5. Method for producing hexagonal, laminar, alpha aluminum oxide monocrystals having a grain size of about 16 to about 250 microns, as measured by the diameter of the hexagon, and a ratio of said diameter to the crystal thickness of about 3:1 to about 7:1, comprising: calcining aluminum hydroxide of a grain size greater than 60 microns at a temperature greater than 1200° C. but no more than 1450° C., in the presence of at least one fluorine-containing mineralizer compound, and separating a desired grain fraction from the resulting calcinate.
6. Method of claim 5 wherein the aluminum hydroxide has an average particle size of about 70 to 100 microns.
7. Method of claim 5 wherein the calcination is performed in the presence of seed crystals in a quantity of about 5 to about 50% by weight with respect to the monocrystals.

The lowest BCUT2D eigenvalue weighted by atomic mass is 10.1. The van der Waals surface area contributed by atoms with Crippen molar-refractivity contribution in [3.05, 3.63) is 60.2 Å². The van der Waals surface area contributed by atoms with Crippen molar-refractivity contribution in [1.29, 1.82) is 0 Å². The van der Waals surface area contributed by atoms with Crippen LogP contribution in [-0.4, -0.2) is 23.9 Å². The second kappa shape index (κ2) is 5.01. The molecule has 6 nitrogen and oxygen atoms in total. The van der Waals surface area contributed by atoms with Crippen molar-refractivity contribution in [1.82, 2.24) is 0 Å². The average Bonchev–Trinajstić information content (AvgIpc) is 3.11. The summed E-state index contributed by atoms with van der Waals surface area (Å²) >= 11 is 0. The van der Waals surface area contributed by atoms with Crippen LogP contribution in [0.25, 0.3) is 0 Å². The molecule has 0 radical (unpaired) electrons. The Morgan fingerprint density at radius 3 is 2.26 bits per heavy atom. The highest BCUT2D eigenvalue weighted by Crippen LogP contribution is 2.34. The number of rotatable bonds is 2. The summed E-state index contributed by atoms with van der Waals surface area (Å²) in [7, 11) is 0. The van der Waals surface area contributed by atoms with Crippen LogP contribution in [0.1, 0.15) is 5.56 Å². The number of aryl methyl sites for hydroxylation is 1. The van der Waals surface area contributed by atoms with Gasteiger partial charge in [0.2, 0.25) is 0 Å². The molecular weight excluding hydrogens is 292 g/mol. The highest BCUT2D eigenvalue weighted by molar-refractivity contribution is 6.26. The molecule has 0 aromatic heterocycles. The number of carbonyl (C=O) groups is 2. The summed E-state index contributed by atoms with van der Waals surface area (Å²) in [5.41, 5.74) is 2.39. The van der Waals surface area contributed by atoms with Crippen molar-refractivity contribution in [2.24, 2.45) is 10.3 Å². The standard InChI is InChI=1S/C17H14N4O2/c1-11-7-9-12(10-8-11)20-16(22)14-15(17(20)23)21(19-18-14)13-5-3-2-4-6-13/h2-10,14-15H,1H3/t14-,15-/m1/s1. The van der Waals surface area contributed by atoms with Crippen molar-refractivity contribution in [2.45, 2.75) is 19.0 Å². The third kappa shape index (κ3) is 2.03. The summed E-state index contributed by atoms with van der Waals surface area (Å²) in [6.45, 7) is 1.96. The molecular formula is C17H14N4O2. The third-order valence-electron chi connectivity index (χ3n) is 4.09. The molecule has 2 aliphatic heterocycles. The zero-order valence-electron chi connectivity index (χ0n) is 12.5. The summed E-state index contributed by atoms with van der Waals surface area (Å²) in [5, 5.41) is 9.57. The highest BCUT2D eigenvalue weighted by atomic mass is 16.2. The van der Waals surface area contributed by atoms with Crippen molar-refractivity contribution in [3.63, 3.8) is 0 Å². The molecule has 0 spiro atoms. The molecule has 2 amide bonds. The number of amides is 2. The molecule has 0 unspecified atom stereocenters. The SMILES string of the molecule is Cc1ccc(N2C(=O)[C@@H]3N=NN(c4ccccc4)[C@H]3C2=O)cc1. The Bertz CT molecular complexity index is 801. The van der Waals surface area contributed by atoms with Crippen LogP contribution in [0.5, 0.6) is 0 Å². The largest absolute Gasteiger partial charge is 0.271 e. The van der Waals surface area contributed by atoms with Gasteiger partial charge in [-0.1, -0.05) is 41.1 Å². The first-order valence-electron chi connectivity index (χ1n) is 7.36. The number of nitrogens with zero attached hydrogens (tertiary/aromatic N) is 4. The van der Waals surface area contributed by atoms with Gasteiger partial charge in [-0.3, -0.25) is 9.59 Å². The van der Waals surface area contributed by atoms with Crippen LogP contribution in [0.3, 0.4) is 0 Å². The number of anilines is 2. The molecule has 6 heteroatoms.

8. Method of claim 7 wherein the seed crystals are present in a quantity of about 20 to about 30% by weight with respect to the monocrystals.
9. Method as defined in claim 7 wherein aluminum oxide monocrystals which are the end product of the present process or are separately produced, are the seed crystals.
10. Method as defined in claim 5, 6, 7, 8 or 9 wherein calcination is effected in a reducing furnace atmosphere.
11. Method as defined in claim 10, wherein the reducing furnace atmosphere is produced by adjusting the ratio of fuel to primary and secondary air.
12. Method as defined in claim 10 wherein the reducing furnace atmosphere is produced in the calcination furnace by the addition of aluminum sulfate in quantities of about 1 to about 10 weight percent with respect to the monocrystals.
13. Method as defined in claim 12 wherein about 3 to about 5 weight percent of aluminum sulfate is added.